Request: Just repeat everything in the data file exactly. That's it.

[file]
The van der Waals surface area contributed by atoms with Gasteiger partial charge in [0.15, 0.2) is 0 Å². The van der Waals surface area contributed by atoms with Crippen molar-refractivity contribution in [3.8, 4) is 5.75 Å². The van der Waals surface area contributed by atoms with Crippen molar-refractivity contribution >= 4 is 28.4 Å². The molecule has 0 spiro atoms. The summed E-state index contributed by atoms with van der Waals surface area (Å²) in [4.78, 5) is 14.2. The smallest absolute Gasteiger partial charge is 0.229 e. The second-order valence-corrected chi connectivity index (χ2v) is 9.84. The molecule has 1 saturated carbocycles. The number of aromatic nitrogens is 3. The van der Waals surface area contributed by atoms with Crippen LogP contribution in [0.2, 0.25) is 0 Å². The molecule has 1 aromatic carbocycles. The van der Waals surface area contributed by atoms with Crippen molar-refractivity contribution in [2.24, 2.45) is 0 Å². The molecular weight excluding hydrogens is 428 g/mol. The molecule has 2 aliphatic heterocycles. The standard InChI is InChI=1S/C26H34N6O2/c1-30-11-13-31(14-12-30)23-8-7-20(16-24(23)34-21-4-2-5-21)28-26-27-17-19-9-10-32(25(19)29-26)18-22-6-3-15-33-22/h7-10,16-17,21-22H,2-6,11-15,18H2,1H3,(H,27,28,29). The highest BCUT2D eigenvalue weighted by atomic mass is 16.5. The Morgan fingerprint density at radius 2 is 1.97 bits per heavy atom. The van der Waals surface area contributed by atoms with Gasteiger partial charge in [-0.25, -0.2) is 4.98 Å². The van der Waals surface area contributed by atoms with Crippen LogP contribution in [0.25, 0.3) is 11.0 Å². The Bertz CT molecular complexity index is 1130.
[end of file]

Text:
The van der Waals surface area contributed by atoms with Gasteiger partial charge in [0.15, 0.2) is 0 Å². The van der Waals surface area contributed by atoms with Crippen molar-refractivity contribution in [3.8, 4) is 5.75 Å². The van der Waals surface area contributed by atoms with Crippen molar-refractivity contribution >= 4 is 28.4 Å². The molecule has 0 spiro atoms. The summed E-state index contributed by atoms with van der Waals surface area (Å²) in [4.78, 5) is 14.2. The smallest absolute Gasteiger partial charge is 0.229 e. The second-order valence-corrected chi connectivity index (χ2v) is 9.84. The molecule has 1 saturated carbocycles. The number of aromatic nitrogens is 3. The van der Waals surface area contributed by atoms with Crippen LogP contribution in [0.2, 0.25) is 0 Å². The molecule has 1 aromatic carbocycles. The van der Waals surface area contributed by atoms with Crippen molar-refractivity contribution in [2.24, 2.45) is 0 Å². The molecular weight excluding hydrogens is 428 g/mol. The molecule has 2 aliphatic heterocycles. The standard InChI is InChI=1S/C26H34N6O2/c1-30-11-13-31(14-12-30)23-8-7-20(16-24(23)34-21-4-2-5-21)28-26-27-17-19-9-10-32(25(19)29-26)18-22-6-3-15-33-22/h7-10,16-17,21-22H,2-6,11-15,18H2,1H3,(H,27,28,29). The highest BCUT2D eigenvalue weighted by atomic mass is 16.5. The Morgan fingerprint density at radius 2 is 1.97 bits per heavy atom. The van der Waals surface area contributed by atoms with Gasteiger partial charge in [-0.25, -0.2) is 4.98 Å². The van der Waals surface area contributed by atoms with Crippen LogP contribution in [0.25, 0.3) is 11.0 Å². The Bertz CT molecular complexity index is 1130.